What is a Hydrogen Bond
Hydrogen bonding is an intermolecular bond that occurs when there is a hydrogen atom in a molecule bonded to an electronegative and smaller element such as F, O and N.
The hydrogen bond is the strongest of the so-called secondary bonds and is responsible for the boiling point of molecules where it occurs. When hydrogen is bonded to an atom such as oxygen, the higher difference in electronegativity between the two elements causes the bonding electrons to be attracted to the more electronegative element.
This implies that the type of bond is polar, i.e. the center of gravity of the positive charges does not coincide with the center of gravity of the negative charges. Therefore hydrogen has a partial positive charge δ+ and the most electronegative element with a partial negative charge δ -.
When these polar molecules come near each other, the hydrogen will be attracted to the more electronegative element in the other molecule. A so-called hydrogen bridge bond is formed. This type of bond is a special type of dipole-dipole interaction and can occur in molecules such as HF, H₂O and NH₃.
The formation of this bond is evidenced by the boiling temperatures of hydrogen fluoride, water and ammonia.
One of the factors affecting the boiling point of a compound is its molecular mass.
In fact, if we consider the boiling points of compounds formed by an element of group 14 and hydrogen, it happens that as the molar mass of the compound increases, the boiling point increases and therefore CH₄ has the lowest boiling point and SnH₄. high boiling temperature.
However, this tendency does not occur for HF when compared to compounds containing hydrogen and other halogens. In fact HF, despite being the compound with the lowest molar mass, has the highest boiling temperature.
Similar verification trend for compounds containing group 15 and group 16 elements with hydrogen.
Hydrogen Bounding Result
So for hydrogen fluoride, water and ammonia it is clear that there is an attractive intermolecular force. Therefore a substance with a high amount of thermal energy needs to be conquered before it boils.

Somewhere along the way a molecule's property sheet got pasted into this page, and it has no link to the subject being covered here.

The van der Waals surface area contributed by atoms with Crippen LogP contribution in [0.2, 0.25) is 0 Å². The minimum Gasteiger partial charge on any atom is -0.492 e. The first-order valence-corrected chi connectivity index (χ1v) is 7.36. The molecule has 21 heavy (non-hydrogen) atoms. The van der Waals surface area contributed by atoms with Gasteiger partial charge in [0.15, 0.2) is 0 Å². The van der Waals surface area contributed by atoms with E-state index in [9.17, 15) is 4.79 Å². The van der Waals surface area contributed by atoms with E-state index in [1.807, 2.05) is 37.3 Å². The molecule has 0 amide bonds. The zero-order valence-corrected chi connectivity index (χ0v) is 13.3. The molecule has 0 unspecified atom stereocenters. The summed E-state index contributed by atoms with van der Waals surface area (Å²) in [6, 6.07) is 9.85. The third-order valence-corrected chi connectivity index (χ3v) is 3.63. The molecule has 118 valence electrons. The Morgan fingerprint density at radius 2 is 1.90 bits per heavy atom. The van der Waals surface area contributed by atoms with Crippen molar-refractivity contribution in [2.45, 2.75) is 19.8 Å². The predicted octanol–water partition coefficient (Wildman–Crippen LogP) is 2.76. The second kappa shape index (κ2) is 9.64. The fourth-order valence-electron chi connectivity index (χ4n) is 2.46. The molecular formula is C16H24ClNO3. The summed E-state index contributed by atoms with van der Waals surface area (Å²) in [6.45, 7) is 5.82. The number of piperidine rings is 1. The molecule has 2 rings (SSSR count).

Hydrogen bonding is also found in some organic compounds or alcohols and in primary and secondary amines. Alcohols are actually characterized by the functional group -OH in which hydrogen assumes a partial positive charge δ+ and oxygen a partial negative charge δ-. Instead the primary and secondary amines have -NH₂ and -NH- groups, respectively, and so hydrogen takes on a partial positive charge δ+ and nitrogen a partial negative charge δ-.
The boiling point of alcohol is actually higher than that of ether. The boiling point of ethanol CH₃CH₂OH is 78.37 °C while the dimethyl ether CH₃OCH₃ isomer of ethanol which has no hydrogen bonds has a boiling point of – 24.8 °C.
In some complex molecules the hydrogen bond may also be of intermolecular type. In fact, it is responsible for the interactions inherent in the secondary structure of the protein (the α helix and the β sheet). This level of organization is the result of hydrogen bonds between amino acids of the same chain or between amino acids of different chains. A hydrogen bond is established between the hydrogen atom bonded to the nitrogen of each peptide bond and the oxygen of the -C=O group of the overlapping peptide bond.
Even in DNA, which is composed of a double helix, each nucleotide has a lateral skeleton, which allows it to covalently bond with adjacent nucleotides, and a nitrogenous base, which is present on the opposite side. Establishes hydrogen bonds with nitrogenous bases. Edge. which stabilizes the structure.